Motivation? Again? We hear you. Through how many decades and through how many books, articles, talks, workshops people around the world have been trying to simplify this vastly complex phenomenon called Motivation. Any answer we seem to get, seems small and insufficient.
Truly a million dollar question - How do I get someone to do what I want?
For the past few decades, we have been conditioned to think of two systems when it comes to Motivation – Monetary incentive and Position-rise. However, monetary and position-rise are not always and necessarily be the best motivators, as we all have come to know, contrary to the popular belief (or say assumption?).
What does Motivation mean today? When one sits down to think about Motivation in particular, somehow what remains are only questions. Are we still clinging onto money and promotions as the best of motivators, just because our previous generations have done so? Is it because we can’t find the real answers yet? If every individual is unique, won’t every individual have a unique motivator that will be best for him? While it is true that rewards / recognitions hold good for a generic set-up or for mechanically routine jobs, will it work in an era that is more of “I”- Individuals who constantly look for change?
Let us for once try to look at motivation by breaking out of the status quo. Motivation, like creativity, is a personal concept. And the best motivation for anyone will be from within, rather than being provided by any external force. The extrinsic motivators like money, can only be a supporter and not the motivator by itself. On the other hand, intrinsic motivators are long-lasting, sustaining and thriving. Thus an employer can best motivate, by providing a terrain on which the employee can motivate himself. Organizations should start to specifically think about how they can create a platform that intrinsically motivates an employee rather than looking only at rewards / external recognition as motivators.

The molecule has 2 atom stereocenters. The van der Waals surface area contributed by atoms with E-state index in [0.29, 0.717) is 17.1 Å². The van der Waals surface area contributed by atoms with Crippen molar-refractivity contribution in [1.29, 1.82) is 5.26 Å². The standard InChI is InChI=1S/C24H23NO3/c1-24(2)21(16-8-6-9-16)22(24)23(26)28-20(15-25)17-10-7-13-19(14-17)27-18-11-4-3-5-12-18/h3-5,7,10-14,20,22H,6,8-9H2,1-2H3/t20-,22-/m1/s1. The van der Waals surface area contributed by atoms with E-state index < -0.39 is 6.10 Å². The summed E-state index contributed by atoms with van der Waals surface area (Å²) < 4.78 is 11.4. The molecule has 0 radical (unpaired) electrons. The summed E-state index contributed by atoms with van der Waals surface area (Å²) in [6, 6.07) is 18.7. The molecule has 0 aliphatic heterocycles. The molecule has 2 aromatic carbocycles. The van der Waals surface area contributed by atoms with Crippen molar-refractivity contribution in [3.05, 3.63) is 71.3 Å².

There may be many creative ways in which organizations can go about creating terrains of motivation. For example, we may think of something like “My Time” that will aim at creating intrapreneurs, providing autonomy to Employees to choose any specific firm-related project that interests them. Setting their own challenges and work-area, this project will not be supervised by anyone. However, in frequent intervals, the work progress and ideas will be shared to other teams viz presentations. If found suitable and cohesive, like-ideating individuals can join the project. Every individual will be allocated resources for them to work. Further resources should be claimed by the individual, viz pitching presentations.
While deploying any new initiative regarding Motivation, there may be challenges such as Preliminary fears such as fear of time wastage, fear of failures, fear of judgment, fear of accomplishments etc, all of these can be very well prevalent in the beginning stages of any new project. As squishy as it may sound the answer for this will be effective management (and that sets the preface of the next challenge). What gets measured gets managed. To manage motivation, the biggest challenge is to measure it. In exercises like “My Time”, measuring motivation will be possible not by objective metrics, but through facilitated subjective real-time reports.
This is just an example. The core belief is that Motivating employees must work on important aspects like autonomy, euphoria and purpose. When such thriving and motivated workforce is created within organizations, success will be a norm.